Homeowners aged 18-24 are much more likely to have faced mortgage rejection than older applicants, according to research by Which?.
Four in 10 (41%) homeowners aged between 18 and 24 said they’d were built with a mortgage application rejected previously, compared with just 4% of those aged 60 or above.
Below, we explain the most common reasons for failed mortgage applications and explain things you can do to enhance your chances of a lender tallying.
Young people and Londoners at greatest risk of mortgage rejection
As a part of our 2022 mortgages survey, we asked over 3,500 people whether they’d ever endured a home loan application rejected.
One in six said yes, but because our survey only questioned those who currently have a home loan (and so were, ultimately, successful), the amount may actually be higher.
We also found stark differences between your youngest and oldest respondents, as the chart below demonstrates.
Money offers quite a bit to do with this difference. As younger buyers generally have smaller deposits and lower incomes, mortgage brokers tend to be more stringent when they assess whether to give loan to them. Younger applicants can also get had less time to spend accumulating a strong credit rating.
But it wasn’t just age that affected people’s mortgage chances; geography made a difference, too.
Our survey found that people living in London had the hardest time getting accepted, with 29% saying they’d had a credit card applicatoin rejected in contrast to just 11% of those within the The west.
Why do mortgage brokers reject applications?
A mortgage company will look at a number of things when it comes to the application, meaning there are a variety of possible reasons why you could get rejected:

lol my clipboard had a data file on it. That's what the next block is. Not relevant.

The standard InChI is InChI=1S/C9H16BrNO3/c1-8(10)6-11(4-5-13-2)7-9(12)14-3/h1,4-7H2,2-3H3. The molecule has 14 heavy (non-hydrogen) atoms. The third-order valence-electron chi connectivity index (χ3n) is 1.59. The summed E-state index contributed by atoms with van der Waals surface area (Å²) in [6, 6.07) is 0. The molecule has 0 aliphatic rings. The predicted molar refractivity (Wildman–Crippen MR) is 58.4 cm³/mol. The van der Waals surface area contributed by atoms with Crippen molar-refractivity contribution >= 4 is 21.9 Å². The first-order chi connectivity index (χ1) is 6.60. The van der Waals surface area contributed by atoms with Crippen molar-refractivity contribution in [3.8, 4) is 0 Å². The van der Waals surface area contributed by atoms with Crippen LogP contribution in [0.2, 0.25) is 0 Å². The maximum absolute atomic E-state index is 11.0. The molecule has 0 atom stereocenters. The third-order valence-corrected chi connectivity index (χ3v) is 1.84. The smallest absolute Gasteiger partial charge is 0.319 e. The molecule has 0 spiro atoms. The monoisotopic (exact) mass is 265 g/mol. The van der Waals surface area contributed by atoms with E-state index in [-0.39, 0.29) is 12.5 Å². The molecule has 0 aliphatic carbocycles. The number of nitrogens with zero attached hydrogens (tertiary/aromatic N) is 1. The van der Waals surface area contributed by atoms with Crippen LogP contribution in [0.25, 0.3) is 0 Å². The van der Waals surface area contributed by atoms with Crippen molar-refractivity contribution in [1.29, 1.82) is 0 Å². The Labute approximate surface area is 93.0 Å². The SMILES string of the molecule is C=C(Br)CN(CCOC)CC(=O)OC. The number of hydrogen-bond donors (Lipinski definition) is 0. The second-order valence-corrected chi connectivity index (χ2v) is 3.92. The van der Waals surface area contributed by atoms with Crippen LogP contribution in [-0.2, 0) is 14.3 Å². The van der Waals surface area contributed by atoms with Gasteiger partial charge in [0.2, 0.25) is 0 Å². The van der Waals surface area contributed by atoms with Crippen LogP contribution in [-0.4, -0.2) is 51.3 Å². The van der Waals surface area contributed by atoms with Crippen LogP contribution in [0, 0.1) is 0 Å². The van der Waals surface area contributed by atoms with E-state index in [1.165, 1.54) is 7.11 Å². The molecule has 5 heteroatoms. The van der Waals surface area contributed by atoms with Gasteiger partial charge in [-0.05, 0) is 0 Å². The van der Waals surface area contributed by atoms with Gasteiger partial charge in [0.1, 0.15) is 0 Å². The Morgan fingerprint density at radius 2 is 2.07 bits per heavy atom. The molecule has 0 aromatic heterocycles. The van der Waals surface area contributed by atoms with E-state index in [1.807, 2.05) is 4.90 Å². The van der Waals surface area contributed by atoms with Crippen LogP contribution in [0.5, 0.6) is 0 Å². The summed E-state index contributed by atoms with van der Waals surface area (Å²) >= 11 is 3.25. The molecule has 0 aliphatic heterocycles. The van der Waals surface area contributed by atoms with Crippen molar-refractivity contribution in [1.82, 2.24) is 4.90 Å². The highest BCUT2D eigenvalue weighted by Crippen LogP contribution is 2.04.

Find out how to reduce the likelihood of getting rejected with our help guide to improving your mortgage chances.
Is a mortgage rejection really that bad?
Having a mortgage application rejected is really a pain, as you’ll have wasted time getting all of your paperwork together. But it may also have more serious consequences.
A mortgage rejection will leave an indication on your credit file, and will also be visible with other lenders who you affect in the future.
This won’t automatically mean another rejection, but the new lender will definitely need to know why your previous application was rejected which is going to influence its decision over whether to give loan to you.
If you’ve had a mortgage application refused, you may want to spend some time building your credit history support. Our research found that the most typical length of time people waited before being accepted by another lender was three to six months (33%).